There has not been a more important decade for home entertainment technology than the noughties. Fact!
John Logie Baird may have unveiled the first basic design of a TV in the 1920s, but did he think of adding a HDMI socket? Visionary? Pah!
And the emergence of VHS in the 1970s may have introduced the dazzling new concept of cinema in the home, but did it allow you to play stuttering, partly broken Java games while communicating in three-letter street slang to a 65-year-old widower via on-screen chat? No it did not.
Okay, so some of the leaps forward in AV tech since the turn of the millennium have been more Eddie Kidd-esque than Evel Knievel, but the rate at which the industry has evolved in the last decade is extraordinary.
It certainly started well. DVD may have been launched in 1997, but its adoption as a household mainstay only came about in 2000, with the consumer release of the PlayStation 2.
Sony's games console was an unlikely AV hero, and certainly not the best movie spinner – exhibiting video motion issues and image fuzziness – but its uptake was so widespread that millions of homes suddenly had the technology to watch the new-fangled discs, whether they wanted to or not.
HD DVD vs Blu-ray
Certainly, without it, the winner of the HD format war would have been less conclusive. Indeed, in 2006, it was HD DVD that looked to be the most convincing winner in the format skirmish.
Multi-region, internet-ready and able to run Java-like menus from the get-go, Toshiba's players were far more advanced than their rivals.
Initial Blu-ray decks lacked many of the basic features and functionality originally promised, and the Blu-ray Disc Association couldn't make its mind up on the final specifications for a good two years.
However, it turned out to be the content providers that decided the final outcome of the battle, not the kit manufacturers, and Warner Home Video's fateful decision to put its exclusive weight behind Blu-ray was a fatal one for HD DVD. The decision came in February 2008 – Toshiba withdrew from the battle in February. Game over!
LCD vs plasma
Throughout the decade, television tech has been raging its own format war, one that LCD is seemingly winning by a country mile. However, it was plasma that started the strongest – being the only technology stable enough for home cinema-centric screen sizes at the time.
In 2002, though, Samsung wowed the market with its LW40A13W 40in LCD TV and, despite the £7,000 price point, it proved to be a big success.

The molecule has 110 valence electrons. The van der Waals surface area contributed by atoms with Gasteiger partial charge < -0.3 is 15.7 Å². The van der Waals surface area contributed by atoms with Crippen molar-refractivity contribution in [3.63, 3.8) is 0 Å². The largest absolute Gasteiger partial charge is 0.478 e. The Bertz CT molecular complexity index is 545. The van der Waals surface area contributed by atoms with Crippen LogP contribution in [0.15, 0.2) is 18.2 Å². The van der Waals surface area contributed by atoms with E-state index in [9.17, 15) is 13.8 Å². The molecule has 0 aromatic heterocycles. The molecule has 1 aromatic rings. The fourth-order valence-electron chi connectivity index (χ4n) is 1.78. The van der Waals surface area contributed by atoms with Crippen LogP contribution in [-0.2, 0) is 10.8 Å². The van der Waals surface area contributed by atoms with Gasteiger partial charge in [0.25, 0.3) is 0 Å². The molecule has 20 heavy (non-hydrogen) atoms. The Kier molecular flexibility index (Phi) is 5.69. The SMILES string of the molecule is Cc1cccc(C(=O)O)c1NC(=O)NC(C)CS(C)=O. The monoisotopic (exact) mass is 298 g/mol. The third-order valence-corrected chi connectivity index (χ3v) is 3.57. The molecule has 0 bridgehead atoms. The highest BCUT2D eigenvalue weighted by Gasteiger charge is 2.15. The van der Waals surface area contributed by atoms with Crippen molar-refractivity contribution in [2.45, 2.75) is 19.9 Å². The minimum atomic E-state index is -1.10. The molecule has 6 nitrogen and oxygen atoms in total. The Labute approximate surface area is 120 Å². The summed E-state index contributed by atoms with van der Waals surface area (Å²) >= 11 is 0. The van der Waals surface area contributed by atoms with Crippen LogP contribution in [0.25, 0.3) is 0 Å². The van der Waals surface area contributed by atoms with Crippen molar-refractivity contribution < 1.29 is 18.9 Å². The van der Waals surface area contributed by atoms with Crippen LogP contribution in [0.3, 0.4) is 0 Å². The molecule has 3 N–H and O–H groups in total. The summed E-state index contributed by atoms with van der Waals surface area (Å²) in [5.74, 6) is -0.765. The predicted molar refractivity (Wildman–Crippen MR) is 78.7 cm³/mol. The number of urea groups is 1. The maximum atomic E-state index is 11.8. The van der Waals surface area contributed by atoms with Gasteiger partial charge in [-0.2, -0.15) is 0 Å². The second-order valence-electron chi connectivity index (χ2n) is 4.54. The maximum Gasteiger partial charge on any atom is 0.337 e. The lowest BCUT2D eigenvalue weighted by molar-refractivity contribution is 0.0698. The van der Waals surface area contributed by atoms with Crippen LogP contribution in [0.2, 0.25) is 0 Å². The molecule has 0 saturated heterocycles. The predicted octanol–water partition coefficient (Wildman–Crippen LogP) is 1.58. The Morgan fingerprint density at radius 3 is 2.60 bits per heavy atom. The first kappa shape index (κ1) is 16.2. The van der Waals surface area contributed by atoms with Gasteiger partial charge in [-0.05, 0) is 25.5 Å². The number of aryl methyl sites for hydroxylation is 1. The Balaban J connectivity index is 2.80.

To start with, it didn't suffer from the dreaded screen burn issues associated with plasma, and its brightness levels were vastly superior. It proved to be the start of complete dominance in the TV sector for the tech and the brand.
Plasma made a brief comeback in 2007, mostly thanks to Pioneer's ill-fated Kuro HD Ready and Full HD panels. They offered such amazing black levels and sumptuous video performance the screens, despite being costly, became favourites for the true AV enthusiast – the Bugatti's of the industry. All seemed great.
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The company, it transpired, couldn't compete on a global scale with cheaper LCD TVs coming from South Korea, or rival less-expensive plasma TVs from Panasonic in Japan, so withdrew from the TV market entirely.
AV-holics can still be heard mourning across forums worldwide, although had they bought Kuros at the time, things may have been different.
Towards the back end of the decade, a third TV technology emerged, OLED.
Much was expected of the new technology, which promised thinner footprints for televisions and greater resolution, but the global recession deterred manufacturers from investing the billions of dollars required to make it a consumer proposition.
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Instead, a majority of them wisely poured the funds into LED backlighting, creating LCD TVs that rival OLED prototypes in depth and quality. The end of the decade has seen these new sets take the market by storm.
However, the most telling home entertainment legacy of the decade would have to be the explosive emergence of high definition.
In a few short years, the entire landscape of broadcasting, solid state and downloadable media, and television and projection technology has changed.
Ten years ago we were getting used to watching movies on a shiny new disc format, wowing at not having to rewind it before returning it to Blockbuster.
Now we complain if it's not encoded in 1080p at 24 frames per second. We've changed. For the better.
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